Mohammad Irfan Leads Pakistan To Victory In Second ODI
Pakistan 192-4 (Misbah-ul-Haq 57no) beat
South Africa 191 (Irfan 4-33) by 6 wickets
Second One-Day International, Centurion
Report by Daniel Grummitt
An incisive opening spell from Mohammad Irfan lead Pakistan to a series levelling victory in the second One-Day International against South Africa at SuperSport Park. The tall left-arm quick soon had the home side on the back foot and they never really recovered in spite of a mature 58 from Farhaan Behardien.
Misbah-ul-Haq and Shoaib Malik then calmed any Pakistan nerves with an unbroken fifth-wicket stand of 77. Robin Peterson had threatened to bring South Africa back into the contest with a couple of mid-innings wickets, but Malik took 16 off an over from Lonwabo Tsotsobe to virtually seal the win.
Following Peterson’s second strike - the removal of Younus Khan playing a mindless sweep to Hashim Amla on the deep square-leg boundary - Pakistan were 115 for four and still needed a further 77 with the only the out-of-form Malik; the combustible Shahid Afridi and a lengthy tail to partner Misbah. However, Malik found some much-needed form and ended on 35 not out off 38 balls with Misbah on 57 off 75.
South Africa struggled with a wet ball for the latter part of the innings, but their bowlers were always left playing catch-up after Mohammad Irfan’s new-ball spell. He bowled a seven-over opening spell and, by the time it came to an end, South Africa had lost half their side.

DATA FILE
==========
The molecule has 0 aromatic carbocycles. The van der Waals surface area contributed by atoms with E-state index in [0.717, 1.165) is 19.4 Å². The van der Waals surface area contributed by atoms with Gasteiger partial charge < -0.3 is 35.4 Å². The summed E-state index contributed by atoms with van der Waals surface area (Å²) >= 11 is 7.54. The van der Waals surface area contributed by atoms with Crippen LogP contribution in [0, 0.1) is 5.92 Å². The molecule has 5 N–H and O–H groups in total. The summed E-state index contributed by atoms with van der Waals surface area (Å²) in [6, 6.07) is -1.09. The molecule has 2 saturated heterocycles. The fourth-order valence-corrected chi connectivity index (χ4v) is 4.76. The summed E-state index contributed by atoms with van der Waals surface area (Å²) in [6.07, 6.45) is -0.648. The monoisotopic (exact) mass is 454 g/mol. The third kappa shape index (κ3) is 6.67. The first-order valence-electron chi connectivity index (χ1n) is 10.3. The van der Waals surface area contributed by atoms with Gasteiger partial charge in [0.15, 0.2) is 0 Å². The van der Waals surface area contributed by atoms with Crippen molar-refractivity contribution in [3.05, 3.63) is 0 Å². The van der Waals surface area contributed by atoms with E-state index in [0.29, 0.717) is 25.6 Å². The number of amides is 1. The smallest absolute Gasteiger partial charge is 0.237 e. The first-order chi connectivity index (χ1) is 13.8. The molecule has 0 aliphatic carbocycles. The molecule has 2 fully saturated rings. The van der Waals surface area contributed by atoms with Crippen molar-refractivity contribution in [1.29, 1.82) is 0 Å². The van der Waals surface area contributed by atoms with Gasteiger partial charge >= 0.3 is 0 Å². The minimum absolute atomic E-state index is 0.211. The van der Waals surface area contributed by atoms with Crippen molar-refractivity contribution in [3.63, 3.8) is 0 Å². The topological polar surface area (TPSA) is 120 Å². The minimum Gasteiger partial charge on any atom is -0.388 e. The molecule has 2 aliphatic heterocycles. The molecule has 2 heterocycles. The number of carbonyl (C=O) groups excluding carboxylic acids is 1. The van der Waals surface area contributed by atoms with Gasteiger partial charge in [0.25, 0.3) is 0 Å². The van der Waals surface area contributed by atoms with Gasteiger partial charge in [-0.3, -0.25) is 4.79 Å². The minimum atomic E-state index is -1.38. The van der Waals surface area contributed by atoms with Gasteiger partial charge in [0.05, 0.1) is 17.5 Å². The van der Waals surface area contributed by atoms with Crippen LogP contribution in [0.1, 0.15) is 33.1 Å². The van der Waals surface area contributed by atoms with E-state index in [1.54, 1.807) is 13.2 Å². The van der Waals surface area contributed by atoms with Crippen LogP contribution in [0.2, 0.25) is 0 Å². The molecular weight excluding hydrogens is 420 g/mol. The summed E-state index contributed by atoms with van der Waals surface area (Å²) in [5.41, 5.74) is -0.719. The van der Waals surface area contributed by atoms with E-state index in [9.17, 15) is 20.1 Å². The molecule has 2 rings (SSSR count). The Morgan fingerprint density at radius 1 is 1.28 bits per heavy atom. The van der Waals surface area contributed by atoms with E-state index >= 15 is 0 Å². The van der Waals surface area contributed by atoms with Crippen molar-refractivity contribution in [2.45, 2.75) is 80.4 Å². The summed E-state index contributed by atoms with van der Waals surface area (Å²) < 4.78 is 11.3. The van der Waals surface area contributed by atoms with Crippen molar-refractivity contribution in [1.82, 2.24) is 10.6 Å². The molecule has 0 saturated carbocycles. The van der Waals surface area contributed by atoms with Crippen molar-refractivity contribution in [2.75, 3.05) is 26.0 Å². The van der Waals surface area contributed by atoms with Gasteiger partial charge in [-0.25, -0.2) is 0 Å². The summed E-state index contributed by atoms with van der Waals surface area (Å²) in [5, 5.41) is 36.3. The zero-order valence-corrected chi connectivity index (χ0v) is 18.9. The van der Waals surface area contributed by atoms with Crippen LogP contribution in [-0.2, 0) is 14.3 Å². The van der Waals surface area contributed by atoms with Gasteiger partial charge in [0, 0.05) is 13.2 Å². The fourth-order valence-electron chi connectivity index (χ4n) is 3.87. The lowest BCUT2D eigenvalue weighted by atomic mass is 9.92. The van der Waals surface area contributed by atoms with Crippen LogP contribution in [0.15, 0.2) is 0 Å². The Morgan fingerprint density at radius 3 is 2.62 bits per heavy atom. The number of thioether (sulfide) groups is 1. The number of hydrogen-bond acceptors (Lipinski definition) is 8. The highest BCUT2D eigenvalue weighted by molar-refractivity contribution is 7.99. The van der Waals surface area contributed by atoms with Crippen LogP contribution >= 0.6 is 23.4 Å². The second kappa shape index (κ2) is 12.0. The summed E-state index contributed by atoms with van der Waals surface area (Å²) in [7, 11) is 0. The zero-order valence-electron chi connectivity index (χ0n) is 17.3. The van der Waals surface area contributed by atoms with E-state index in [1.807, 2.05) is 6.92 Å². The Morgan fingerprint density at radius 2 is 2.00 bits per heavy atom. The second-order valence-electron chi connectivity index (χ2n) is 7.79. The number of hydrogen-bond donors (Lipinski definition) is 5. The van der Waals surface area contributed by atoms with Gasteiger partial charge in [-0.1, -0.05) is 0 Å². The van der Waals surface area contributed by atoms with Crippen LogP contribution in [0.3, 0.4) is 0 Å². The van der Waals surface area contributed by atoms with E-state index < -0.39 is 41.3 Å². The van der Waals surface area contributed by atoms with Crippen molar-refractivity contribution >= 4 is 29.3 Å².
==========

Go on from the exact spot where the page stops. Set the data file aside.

Hashim Amla started brightly, reaching 17 before being the first of Irfan’s four victims, caught behind. Colin Ingram followed with the very next ball - Pakistan using the review to successfully overturn the original not out decision - with AB de Villiers guiding one to second slip a little later to make it 35 for three.
With Graeme Smith having also perished, to Junaid Khan, Irfan took his fourth wicket, that of Faf du Plessis caught and bowled, following a mini-stand of 19 with Behardien. The secret to Irfan’s success hadn’t been any prodigious movement but rather a disciplined back of a length line that South Africa struggled to get away.
Upon his removal from the attack, Behardien set about rebuilding the innings, first with Ryan McLaren and then Robin Peterson. He and McLaren added 44, while his seventh-wicket stand with Peterson was worth 67. Playing on his home ground, he eschewed the expansive strokeplay that had proved so successful on Sunday in favour of his more recognised game, accumulating runs rather than bludgeoning them.
His innings came to an end at 58 off his 82nd ball and shortly before a prolonged rain break as Mohammad Hafeez was rewarded for an accurate spell by having him caught on the square-leg boundary.
South Africa did have the chance to resume their innings following the two-hour break for a thunderstorm, which reduced the match to 44 overs aside, but their last three wickets added only 14 more as they were bowled out for a disappointing 191.
Their bowlers then did their best to defend this total but with conditions against them and no real help from the pitch the odds were always stacked against them. Malik and Misbah ensured that Pakistan capitalised on Irfan’s earlier good work, meaning that the two sides will go into Sunday’s third match locked at one all.
© Cricket World 2013
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